Background: Prenatal exposure to influenza or fever is associated with risk of congenital malformations. Oseltamivir is used to treat influenza and to provide post-exposure prophylaxis. We examined the association between oseltamivir use during pregnancy and birth outcomes.
Methods: This was a nationwide registry-based prevalence study with individual level data linkage, in a setting of universal health care access. We included all recorded pregnancies in Denmark in 2002-2013, and used data from population registries to examine associations between dispensings for oseltamivir during pregnancy (first trimester, second/third trimester, none) and congenital malformations, foetal death, preterm birth, foetal growth, and low 5-min Apgar score. Adjusted odds ratios (ORs) and 95% confidence intervals (CIs) were computed using propensity score matching.
Results: The study included 946,176 pregnancies. Of these, 449 had first-trimester exposure and 1449 had second/third-trimester exposure to oseltamivir. Adjusted ORs following first-trimester exposure were 0.94 (95% CI 0.49 to 1.83) for any major congenital malformation and 1.75 (95% CI 0.51 to 5.98) for congenital heart defects, based on 7 exposed cases. The association with congenital heart defects was present for etiologically implausible exposure periods and for known safe exposures. There was no evidence of an association between prenatal exposure to oseltamivir and any of the other birth outcomes assessed.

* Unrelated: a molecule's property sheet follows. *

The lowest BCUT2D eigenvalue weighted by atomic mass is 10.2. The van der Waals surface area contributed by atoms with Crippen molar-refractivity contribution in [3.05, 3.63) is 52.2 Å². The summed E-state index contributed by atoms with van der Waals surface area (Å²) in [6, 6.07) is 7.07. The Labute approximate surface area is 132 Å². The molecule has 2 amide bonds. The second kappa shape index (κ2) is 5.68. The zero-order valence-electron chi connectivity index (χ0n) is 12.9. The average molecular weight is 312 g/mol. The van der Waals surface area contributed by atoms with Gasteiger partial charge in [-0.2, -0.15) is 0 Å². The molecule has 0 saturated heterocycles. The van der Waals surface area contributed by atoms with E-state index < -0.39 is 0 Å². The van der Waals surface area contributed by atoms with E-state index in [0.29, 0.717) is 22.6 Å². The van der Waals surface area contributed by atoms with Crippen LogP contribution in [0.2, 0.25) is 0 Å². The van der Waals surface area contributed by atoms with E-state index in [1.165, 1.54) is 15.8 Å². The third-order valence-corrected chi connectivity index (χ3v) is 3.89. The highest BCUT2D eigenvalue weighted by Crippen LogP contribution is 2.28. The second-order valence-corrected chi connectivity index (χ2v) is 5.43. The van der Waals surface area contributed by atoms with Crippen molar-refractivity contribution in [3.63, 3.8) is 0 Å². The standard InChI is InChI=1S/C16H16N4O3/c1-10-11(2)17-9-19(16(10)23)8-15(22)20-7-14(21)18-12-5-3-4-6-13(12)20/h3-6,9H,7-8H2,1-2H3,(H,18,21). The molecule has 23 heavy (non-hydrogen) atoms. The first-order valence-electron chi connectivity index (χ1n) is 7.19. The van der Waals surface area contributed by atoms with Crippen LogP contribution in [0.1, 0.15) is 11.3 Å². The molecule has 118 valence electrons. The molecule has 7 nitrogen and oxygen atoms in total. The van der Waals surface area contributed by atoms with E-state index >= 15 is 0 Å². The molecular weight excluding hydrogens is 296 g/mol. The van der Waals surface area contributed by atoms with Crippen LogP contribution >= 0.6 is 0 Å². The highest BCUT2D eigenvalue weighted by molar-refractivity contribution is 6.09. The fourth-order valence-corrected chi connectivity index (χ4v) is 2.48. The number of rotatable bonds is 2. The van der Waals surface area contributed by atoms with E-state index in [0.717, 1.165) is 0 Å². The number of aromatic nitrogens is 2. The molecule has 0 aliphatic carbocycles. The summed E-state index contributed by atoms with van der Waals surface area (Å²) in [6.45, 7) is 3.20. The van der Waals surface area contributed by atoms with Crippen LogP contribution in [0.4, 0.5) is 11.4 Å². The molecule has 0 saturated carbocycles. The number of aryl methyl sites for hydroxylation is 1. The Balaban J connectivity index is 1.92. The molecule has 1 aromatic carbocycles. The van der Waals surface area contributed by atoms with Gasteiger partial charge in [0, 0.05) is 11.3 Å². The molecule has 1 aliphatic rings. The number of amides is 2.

Conclusions: The study does not provide evidence of risk associated with oseltamivir treatment additional to that associated with influenza infection.
Keywords: Congenital abnormalities; Epidemiology; H1N1 influenza; Oseltamivir.